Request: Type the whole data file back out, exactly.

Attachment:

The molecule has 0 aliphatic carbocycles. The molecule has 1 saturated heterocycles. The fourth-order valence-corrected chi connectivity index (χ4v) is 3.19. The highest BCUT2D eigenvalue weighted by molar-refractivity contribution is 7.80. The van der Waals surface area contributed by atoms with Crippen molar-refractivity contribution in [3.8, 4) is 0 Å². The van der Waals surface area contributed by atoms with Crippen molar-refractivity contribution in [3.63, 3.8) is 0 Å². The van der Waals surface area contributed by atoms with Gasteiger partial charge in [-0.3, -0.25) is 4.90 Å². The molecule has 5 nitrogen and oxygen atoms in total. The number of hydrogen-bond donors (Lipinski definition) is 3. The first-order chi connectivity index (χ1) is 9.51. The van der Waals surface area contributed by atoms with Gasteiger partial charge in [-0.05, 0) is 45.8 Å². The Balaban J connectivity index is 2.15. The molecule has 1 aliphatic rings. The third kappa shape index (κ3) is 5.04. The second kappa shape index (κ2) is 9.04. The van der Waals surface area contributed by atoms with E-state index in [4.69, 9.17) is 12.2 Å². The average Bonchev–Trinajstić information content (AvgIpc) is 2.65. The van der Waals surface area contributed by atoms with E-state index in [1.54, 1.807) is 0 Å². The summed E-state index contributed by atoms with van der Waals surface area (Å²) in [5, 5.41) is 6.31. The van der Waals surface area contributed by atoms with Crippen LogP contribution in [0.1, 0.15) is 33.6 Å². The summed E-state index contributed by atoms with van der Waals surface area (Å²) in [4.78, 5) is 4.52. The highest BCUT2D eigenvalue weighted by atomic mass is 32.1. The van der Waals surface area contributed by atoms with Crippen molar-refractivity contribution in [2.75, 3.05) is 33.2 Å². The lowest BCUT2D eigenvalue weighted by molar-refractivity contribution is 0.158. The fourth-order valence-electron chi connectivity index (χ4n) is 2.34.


The molecule has 0 aliphatic carbocycles. The molecule has 1 saturated heterocycles. The fourth-order valence-corrected chi connectivity index (χ4v) is 3.19. The highest BCUT2D eigenvalue weighted by molar-refractivity contribution is 7.80. The van der Waals surface area contributed by atoms with Crippen molar-refractivity contribution in [3.8, 4) is 0 Å². The van der Waals surface area contributed by atoms with Crippen molar-refractivity contribution in [3.63, 3.8) is 0 Å². The van der Waals surface area contributed by atoms with Gasteiger partial charge in [-0.3, -0.25) is 4.90 Å². The molecule has 5 nitrogen and oxygen atoms in total. The number of hydrogen-bond donors (Lipinski definition) is 3. The first-order chi connectivity index (χ1) is 9.51. The van der Waals surface area contributed by atoms with Gasteiger partial charge in [-0.05, 0) is 45.8 Å². The Balaban J connectivity index is 2.15. The molecule has 1 aliphatic rings. The third kappa shape index (κ3) is 5.04. The second kappa shape index (κ2) is 9.04. The van der Waals surface area contributed by atoms with E-state index in [4.69, 9.17) is 12.2 Å². The average Bonchev–Trinajstić information content (AvgIpc) is 2.65. The van der Waals surface area contributed by atoms with E-state index in [1.54, 1.807) is 0 Å². The summed E-state index contributed by atoms with van der Waals surface area (Å²) in [5, 5.41) is 6.31. The van der Waals surface area contributed by atoms with Crippen LogP contribution in [0.1, 0.15) is 33.6 Å². The summed E-state index contributed by atoms with van der Waals surface area (Å²) in [4.78, 5) is 4.52. The highest BCUT2D eigenvalue weighted by atomic mass is 32.1. The van der Waals surface area contributed by atoms with Crippen molar-refractivity contribution in [2.75, 3.05) is 33.2 Å². The lowest BCUT2D eigenvalue weighted by molar-refractivity contribution is 0.158. The fourth-order valence-electron chi connectivity index (χ4n) is 2.34.